When the police pull you over on suspicion of driving under the influence (DUI) in Arizona, you are required to submit to a breath test if requested to do so. This is based on the state’s “implied consent” law. Under Section 28-1321.A. of the Arizona Revised Statutes:

“A person who operates a motor vehicle in this state gives consent . . . to a test or tests of the person’s blood, breath, urine or other bodily substance to determine alcohol concentration or drug content if the person is arrested for any offense arising out of acts alleged to have been committed in violation of [Arizona’s DUI laws] while the person was driving or in actual physical control of a motor vehicle while under the influence of intoxicating liquor or drugs.”

In short, by driving on Arizona’s public roads, you automatically consent to take a breath test (or a blood or urine test) if you are pulled over for DUI. If you refuse the breath test – and thus violate Arizona’s implied consent law – you can face penalties regardless of whether you were intoxicated behind the wheel.

Here’s What You Can Expect if You Refused a Breath Test During a DUI Traffic Stop in Arizona

When you refuse a breath test in Arizona, you can face immediate consequences. Under Section 28-1321.D. of the Arizona Revised Statutes, these consequences include:

  • Surrender of your driver’s license (the arresting officer can either destroy your license or file it at the police department); and,
  • Loss of your driving privileges after 15 days (when the arresting officer takes your license, he or she should provide you with an “order of suspension” that serves as a temporary license that is good for 15 days).

These consequences are automatic, and they are unrelated to whether or not you were driving under the influence. For a first-time implied consent violation, you will lose your license for one year. You will receive a two-year driver’s license suspension for a second or subsequent offense (within 84 months).

If you refuse a breath test and receive an order of suspension, you have the opportunity to challenge the suspension by requesting a hearing with the Arizona Motor Vehicle Division (MVD). This is an “administrative hearing,” which is very different from a criminal trial (and, remember, if you were charged with DUI, you must separately defend against your DUI charge as well).

You have the option to hire an attorney to represent you during your administrative hearing, and you must do so. However, since this is not a criminal matter, you are not entitled to a public defender under the Sixth Amendment. During the hearing, the state has the burden of proving your implied consent violation “by a preponderance of the evidence.” This means that the state must prove that it is “more likely than not” that you violated Arizona’s implied consent law—a burden of proof that is much lower than the “beyond a reasonable doubt standard” that applies in criminal cases.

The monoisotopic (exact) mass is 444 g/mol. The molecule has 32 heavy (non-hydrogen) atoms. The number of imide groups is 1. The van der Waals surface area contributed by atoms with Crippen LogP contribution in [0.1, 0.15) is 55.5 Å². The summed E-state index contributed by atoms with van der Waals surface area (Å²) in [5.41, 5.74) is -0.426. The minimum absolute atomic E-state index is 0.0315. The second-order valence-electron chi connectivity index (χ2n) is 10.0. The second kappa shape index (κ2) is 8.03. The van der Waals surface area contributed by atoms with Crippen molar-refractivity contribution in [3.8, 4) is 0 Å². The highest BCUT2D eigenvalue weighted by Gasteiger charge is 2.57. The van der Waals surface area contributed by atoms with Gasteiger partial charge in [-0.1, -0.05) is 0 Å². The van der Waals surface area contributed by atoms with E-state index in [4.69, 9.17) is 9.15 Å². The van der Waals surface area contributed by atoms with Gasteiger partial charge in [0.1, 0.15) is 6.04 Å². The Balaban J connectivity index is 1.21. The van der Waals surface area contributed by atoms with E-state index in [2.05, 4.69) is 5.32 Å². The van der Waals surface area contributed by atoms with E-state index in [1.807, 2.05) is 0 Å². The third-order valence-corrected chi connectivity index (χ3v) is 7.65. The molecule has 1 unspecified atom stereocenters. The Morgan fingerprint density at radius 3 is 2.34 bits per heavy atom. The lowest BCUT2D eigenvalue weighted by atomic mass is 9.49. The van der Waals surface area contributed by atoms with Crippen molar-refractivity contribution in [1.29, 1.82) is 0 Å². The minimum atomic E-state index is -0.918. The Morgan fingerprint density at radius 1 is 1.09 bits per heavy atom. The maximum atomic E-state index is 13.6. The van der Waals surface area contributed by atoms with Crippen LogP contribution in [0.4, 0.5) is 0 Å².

If your arresting officer shows up for the hearing, the chances of your driver’s license suspension being upheld are fairly high. However, there are ways to defend against an alleged implied consent violation even if the arresting officer testifies. For example, your attorney may be able to argue that you were illegally stopped or that the arresting officer failed to follow the necessary procedures for Arizona’s implied consent law to apply. Before your hearing, you will need to meet with your attorney and discuss the facts of your arrest in detail so that he or she can determine what defenses you have available.

If your defense is successful, then your license will be reinstated, and your driving privileges will be restored pending the outcome of your DUI case. However, if your defense is not successful, then the Arizona MDV will uphold your suspension, and you will be unable to drive unless you qualify for a Special Restricted Driver’s License (SIIRDL). You will need to pay to have your license reinstated once the suspension period is over, and you may have to pay for SR-22 auto insurance (which is extremely expensive) for three years following the reinstatement of your license.

While you can lose your license for refusing a breath test, the good news is that an implied consent violation is not a criminal offense in Arizona—as it is in some other states. As a result, you cannot be sent to jail for refusing a breath test under Arizona law. However, you could still be jailed for DUI, and there are various ways that the prosecution can prove a DUI charge even without the results of a breath test.

What Should You Do if You Refused a Breath Test in Arizona?

Given the considerations discussed above, if you refused a breath test during your DUI traffic stop, what should you do?

  • Review Your Order of Suspension – First, carefully review your suspension order to make sure you know when your 15 days are up. You must request a hearing within 15 days to have an opportunity to protect your ability to drive.
  • Request an MDV Administrative Hearing – When you are charged with an implied consent violation, and MDV administrative hearing scheduling is not automatic. You must affirmatively request a hearing, and you must do so within 15 days.
  • Contact a DUI Defense Attorney – To mitigate the consequences of your DUI traffic stop to the fullest extent possible, you will need to rely on the advice and representation of an experienced DUI defense attorney. It would help if you spoke with an attorney as soon as possible.

Request a Free DUI Defense Consultation in Phoenix or Tempe, AZ

Have you been charged with an implied consent violation in Phoenix or Tempe, AZ? If so, we encourage you to contact us promptly for a free initial consultation. To discuss your case with one of our experienced DUI lawyers in confidence, call 480-405-7922, or request an appointment online now.